(Actually, if I read the Becker et al. paper right, the specific attack they describe can be thwarted even without any external source of randomness, simply by feeding the compromised RNG output into a sufficiently large (e.g. 128-bit) entropy pool. The reason this works is that their attack does still allow about 32 bits of true randomness to be output whenever the compromised RNG is reseeded, and mixing this into a non-compromised entropy pool will build up a considerable amount of randomness over time. That said, presumably their backdoor could be modified to leak even less actual randomness into the output.)

  • $\begingroup$ OK, point taken, but I presume that if you apply a one way function to the hash, and if there are no other methods of knowing what the state of the RNG is (hard to proof, another app. may leak this data) then the only way would be to regenerate the random states and test. With the number of CPU's and the amount of possible states, would that not be a very tall order? $\endgroup$
    – Maarten Bodewes
    Sep 17, 2013 at 23:58
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    $\begingroup$ The point of the Becker et al. attack is that they reduce the state space of the RNG to (e.g.) 32 bits (plus a 224-bit constant known only to the attacker). Testing each of $2^{32}$ possible states is generally not much of a challenge to an attacker with even a single modern CPU. $\endgroup$ Sep 18, 2013 at 10:07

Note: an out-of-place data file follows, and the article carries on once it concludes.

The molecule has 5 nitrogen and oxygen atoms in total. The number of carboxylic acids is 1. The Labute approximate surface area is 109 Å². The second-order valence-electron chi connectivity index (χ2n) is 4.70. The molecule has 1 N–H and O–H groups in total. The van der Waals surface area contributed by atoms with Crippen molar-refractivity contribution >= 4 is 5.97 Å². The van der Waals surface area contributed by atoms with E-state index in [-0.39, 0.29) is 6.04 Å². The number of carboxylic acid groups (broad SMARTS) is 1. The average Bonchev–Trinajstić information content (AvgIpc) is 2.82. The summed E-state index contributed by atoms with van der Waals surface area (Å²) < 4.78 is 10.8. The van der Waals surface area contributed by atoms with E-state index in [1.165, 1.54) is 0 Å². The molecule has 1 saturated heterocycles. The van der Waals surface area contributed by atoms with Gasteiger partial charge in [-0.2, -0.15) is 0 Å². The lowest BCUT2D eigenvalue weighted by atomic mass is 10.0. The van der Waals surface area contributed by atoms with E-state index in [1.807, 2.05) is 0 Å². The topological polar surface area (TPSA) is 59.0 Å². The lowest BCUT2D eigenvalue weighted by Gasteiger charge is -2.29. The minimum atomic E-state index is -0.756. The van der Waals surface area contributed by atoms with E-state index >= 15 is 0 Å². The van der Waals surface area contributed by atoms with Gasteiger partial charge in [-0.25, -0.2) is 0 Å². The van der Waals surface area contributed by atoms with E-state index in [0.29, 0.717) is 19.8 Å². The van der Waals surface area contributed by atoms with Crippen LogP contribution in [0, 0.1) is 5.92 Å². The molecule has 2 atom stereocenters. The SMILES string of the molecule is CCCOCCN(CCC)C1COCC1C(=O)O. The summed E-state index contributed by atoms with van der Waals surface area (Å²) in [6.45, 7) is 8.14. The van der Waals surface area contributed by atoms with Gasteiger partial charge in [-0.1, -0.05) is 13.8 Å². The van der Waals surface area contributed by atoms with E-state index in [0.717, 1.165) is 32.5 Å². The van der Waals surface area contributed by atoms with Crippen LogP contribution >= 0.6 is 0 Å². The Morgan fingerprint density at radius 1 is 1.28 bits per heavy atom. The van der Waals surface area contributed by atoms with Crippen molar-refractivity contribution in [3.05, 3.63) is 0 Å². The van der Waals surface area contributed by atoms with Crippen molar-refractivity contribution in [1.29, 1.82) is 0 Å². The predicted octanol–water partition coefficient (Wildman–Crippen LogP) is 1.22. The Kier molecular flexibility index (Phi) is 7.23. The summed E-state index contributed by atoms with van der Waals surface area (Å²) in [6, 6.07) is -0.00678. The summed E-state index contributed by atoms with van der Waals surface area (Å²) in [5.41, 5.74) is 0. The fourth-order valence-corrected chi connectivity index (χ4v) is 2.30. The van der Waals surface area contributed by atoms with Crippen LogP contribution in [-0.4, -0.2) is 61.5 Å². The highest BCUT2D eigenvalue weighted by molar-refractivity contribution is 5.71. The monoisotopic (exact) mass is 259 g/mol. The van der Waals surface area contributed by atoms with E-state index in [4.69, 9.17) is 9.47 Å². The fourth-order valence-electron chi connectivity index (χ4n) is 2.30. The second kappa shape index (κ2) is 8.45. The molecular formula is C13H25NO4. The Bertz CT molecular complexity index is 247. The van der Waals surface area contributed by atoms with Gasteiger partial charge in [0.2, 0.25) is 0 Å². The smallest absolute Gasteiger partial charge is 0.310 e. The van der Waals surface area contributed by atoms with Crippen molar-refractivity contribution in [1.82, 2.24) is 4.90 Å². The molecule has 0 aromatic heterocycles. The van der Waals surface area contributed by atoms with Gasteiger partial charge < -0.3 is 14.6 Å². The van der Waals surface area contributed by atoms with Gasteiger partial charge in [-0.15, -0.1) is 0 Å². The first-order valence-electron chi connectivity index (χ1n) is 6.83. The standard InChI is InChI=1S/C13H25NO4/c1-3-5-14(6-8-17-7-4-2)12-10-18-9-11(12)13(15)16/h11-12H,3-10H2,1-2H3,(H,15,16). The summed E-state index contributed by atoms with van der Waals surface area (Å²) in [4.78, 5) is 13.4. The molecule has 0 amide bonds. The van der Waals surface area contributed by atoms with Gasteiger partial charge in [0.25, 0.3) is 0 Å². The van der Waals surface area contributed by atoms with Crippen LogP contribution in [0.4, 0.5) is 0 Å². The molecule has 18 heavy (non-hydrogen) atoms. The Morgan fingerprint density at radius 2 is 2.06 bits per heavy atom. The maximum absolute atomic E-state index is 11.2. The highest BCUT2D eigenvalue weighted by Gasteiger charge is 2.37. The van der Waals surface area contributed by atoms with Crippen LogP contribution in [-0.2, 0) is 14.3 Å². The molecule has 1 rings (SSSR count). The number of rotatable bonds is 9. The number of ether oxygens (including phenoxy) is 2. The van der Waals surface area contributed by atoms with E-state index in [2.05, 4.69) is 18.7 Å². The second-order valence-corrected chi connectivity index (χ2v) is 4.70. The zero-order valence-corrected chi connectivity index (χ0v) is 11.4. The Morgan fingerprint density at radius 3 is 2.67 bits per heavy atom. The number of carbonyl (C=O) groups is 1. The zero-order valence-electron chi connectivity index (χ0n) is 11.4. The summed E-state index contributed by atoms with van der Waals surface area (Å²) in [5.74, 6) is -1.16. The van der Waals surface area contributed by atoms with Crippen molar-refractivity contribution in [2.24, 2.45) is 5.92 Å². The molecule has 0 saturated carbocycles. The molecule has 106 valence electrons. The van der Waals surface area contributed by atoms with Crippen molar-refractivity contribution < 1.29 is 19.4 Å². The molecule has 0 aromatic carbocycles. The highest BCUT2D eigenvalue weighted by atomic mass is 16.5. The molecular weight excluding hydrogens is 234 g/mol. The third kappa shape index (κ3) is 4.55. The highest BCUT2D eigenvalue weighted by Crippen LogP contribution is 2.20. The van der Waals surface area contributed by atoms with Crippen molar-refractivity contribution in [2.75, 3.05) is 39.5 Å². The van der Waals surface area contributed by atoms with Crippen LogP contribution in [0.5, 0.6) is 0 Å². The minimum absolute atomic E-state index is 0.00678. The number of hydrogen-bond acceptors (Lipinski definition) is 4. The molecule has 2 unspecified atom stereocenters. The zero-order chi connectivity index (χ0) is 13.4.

• $\begingroup$ Yipes. OK. So the only other thing to do is to mix in some entropy from a different source and use a CSPRNG. In that case the RDRAND instruction would not be so useful anymore, at least not for generating secure random numbers directly in applications. $\endgroup$
    – Maarten Bodewes
    Sep 18, 2013 at 14:20

The Unix/Linux /dev/random source code has a concept of 'stirring' the entropy pool. If you stirred the RDRAND entropy an unknown, variable amount of times then an attacker isn't going to be able to reverse that easily. Better if you mix entropy from other sources as well into the entropy pool. Never rely on one source of entropy. Also after stirring the pool, run it through a randomness extractor before using anything from it.

Though if RDRAND/CPU has a secret trigger event, say it detects a key being generated, or TLS session being initiated, then it could start pumping out lots of zero's. That would be very hard to detect and even if you were mixing it into the entropy pool it would still suffer. You would need to verify all output from the Intel RNG directly before using but that might be difficult. There was a paper written on this not long ago, I'll see if I can find it.

  • $\begingroup$ This changed recently as now /dev/random returns the result of rdrand directly if possible by default. $\endgroup$ Dec 18, 2020 at 15:25